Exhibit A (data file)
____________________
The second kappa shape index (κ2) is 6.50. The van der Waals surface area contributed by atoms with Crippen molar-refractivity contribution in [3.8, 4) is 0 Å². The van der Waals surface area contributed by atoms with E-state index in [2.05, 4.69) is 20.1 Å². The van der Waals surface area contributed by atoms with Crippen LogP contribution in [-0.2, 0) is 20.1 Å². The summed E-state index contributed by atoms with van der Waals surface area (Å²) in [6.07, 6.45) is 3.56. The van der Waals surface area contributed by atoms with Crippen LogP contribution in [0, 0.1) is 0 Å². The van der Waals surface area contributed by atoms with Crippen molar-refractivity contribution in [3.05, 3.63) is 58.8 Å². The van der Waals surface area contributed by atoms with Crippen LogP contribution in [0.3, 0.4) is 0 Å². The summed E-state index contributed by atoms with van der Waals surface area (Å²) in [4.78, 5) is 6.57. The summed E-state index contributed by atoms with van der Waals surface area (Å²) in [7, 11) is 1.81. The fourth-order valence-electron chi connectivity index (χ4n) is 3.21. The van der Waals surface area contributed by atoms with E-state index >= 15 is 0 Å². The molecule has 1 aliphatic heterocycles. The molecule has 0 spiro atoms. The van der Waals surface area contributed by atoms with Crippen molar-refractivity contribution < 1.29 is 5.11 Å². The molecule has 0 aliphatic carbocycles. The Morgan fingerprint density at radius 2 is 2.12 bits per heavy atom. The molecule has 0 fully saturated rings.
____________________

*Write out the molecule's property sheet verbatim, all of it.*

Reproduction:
The second kappa shape index (κ2) is 6.50. The van der Waals surface area contributed by atoms with Crippen molar-refractivity contribution in [3.8, 4) is 0 Å². The van der Waals surface area contributed by atoms with E-state index in [2.05, 4.69) is 20.1 Å². The van der Waals surface area contributed by atoms with Crippen LogP contribution in [-0.2, 0) is 20.1 Å². The summed E-state index contributed by atoms with van der Waals surface area (Å²) in [6.07, 6.45) is 3.56. The van der Waals surface area contributed by atoms with Crippen LogP contribution in [0, 0.1) is 0 Å². The van der Waals surface area contributed by atoms with Crippen molar-refractivity contribution in [3.05, 3.63) is 58.8 Å². The van der Waals surface area contributed by atoms with Crippen LogP contribution in [0.3, 0.4) is 0 Å². The summed E-state index contributed by atoms with van der Waals surface area (Å²) in [4.78, 5) is 6.57. The summed E-state index contributed by atoms with van der Waals surface area (Å²) in [7, 11) is 1.81. The fourth-order valence-electron chi connectivity index (χ4n) is 3.21. The van der Waals surface area contributed by atoms with E-state index >= 15 is 0 Å². The molecule has 1 aliphatic heterocycles. The molecule has 0 spiro atoms. The van der Waals surface area contributed by atoms with Crippen molar-refractivity contribution < 1.29 is 5.11 Å². The molecule has 0 aliphatic carbocycles. The Morgan fingerprint density at radius 2 is 2.12 bits per heavy atom. The molecule has 0 fully saturated rings.